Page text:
CloudFront uses edge locations and regions as a CDN points of presence. Also protects against networking and application layer attack and integrates with Shield, WAF, & Route53 while using HTTPS on requests and pull forwards. Support websockets.


There are numerous content origins:

  • S3 - S3 Website hosted must be enabled (?); use Origin Access Control (OAC) to restrict access to the bucket to CloudFront; can also be used as an ingress point for files into S3
  • MediaStore Container & MediaPackage Endpoint to deliver Video on Demand or live streaming video using AWS Media Services
  • Custom Origin (HTTP) including ALB/CLB, EC2 (with public IP), API Gateway, or any other HTTP endpoint. Three ways to deny direct origin access by clients: use SG to deny other access to these resources to any other actor than CloudFront using Origin Access Control (OAC); configure CloudFront & origin to use a Custom HTTP Header including a secret, OR restrict access to CloudFront public IP using a NACL/Firewall.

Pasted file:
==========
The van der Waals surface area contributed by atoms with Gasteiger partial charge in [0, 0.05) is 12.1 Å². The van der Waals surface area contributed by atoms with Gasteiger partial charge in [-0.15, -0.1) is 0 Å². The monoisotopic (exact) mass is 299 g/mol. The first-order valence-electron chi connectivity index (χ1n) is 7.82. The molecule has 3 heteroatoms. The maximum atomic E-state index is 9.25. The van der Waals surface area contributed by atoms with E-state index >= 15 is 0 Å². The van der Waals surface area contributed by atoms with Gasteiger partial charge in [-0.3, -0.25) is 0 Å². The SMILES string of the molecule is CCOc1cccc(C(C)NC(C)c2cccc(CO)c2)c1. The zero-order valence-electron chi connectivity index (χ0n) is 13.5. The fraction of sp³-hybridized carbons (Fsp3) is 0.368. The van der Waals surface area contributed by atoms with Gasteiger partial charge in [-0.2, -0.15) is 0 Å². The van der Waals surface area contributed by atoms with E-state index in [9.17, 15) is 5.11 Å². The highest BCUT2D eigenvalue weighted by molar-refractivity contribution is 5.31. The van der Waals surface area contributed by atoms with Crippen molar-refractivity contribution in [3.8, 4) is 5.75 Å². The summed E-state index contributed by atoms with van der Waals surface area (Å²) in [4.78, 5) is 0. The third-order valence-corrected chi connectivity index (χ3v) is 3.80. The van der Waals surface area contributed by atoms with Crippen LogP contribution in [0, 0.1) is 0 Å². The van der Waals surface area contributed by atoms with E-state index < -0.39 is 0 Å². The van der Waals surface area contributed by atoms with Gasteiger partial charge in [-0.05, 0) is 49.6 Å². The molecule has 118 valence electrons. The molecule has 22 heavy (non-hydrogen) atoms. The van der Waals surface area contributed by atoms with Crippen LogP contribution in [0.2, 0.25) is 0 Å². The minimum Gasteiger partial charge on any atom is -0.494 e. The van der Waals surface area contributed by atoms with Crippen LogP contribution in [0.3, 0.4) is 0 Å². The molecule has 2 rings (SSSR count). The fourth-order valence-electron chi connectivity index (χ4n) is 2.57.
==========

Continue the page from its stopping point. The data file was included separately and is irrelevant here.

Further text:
Origin Groups

To increase HA and do failover, create a primary and secondary origin in an Origin Group. Origin groups can span regions enabling cross-region HA.

CloudFront Security

Geo Restrictions - by default this is disabled; you can either allow or block by country; restricted viewers get a 403 and yes, you can create custom error pages.

Redirect HTTP to HTTPS is a common security feature which can be enable on Cloudfront.

Access Control Content

Access control can be done using signed URLs or using signed Cookies using the Restrict Viewer Access option. This is done using a policy…

Use signed URLs for single downloads. Progressive Download can use a signed URL, user could use it to download the entire file which is sort of bad for some use cases. Use for marketing emails too.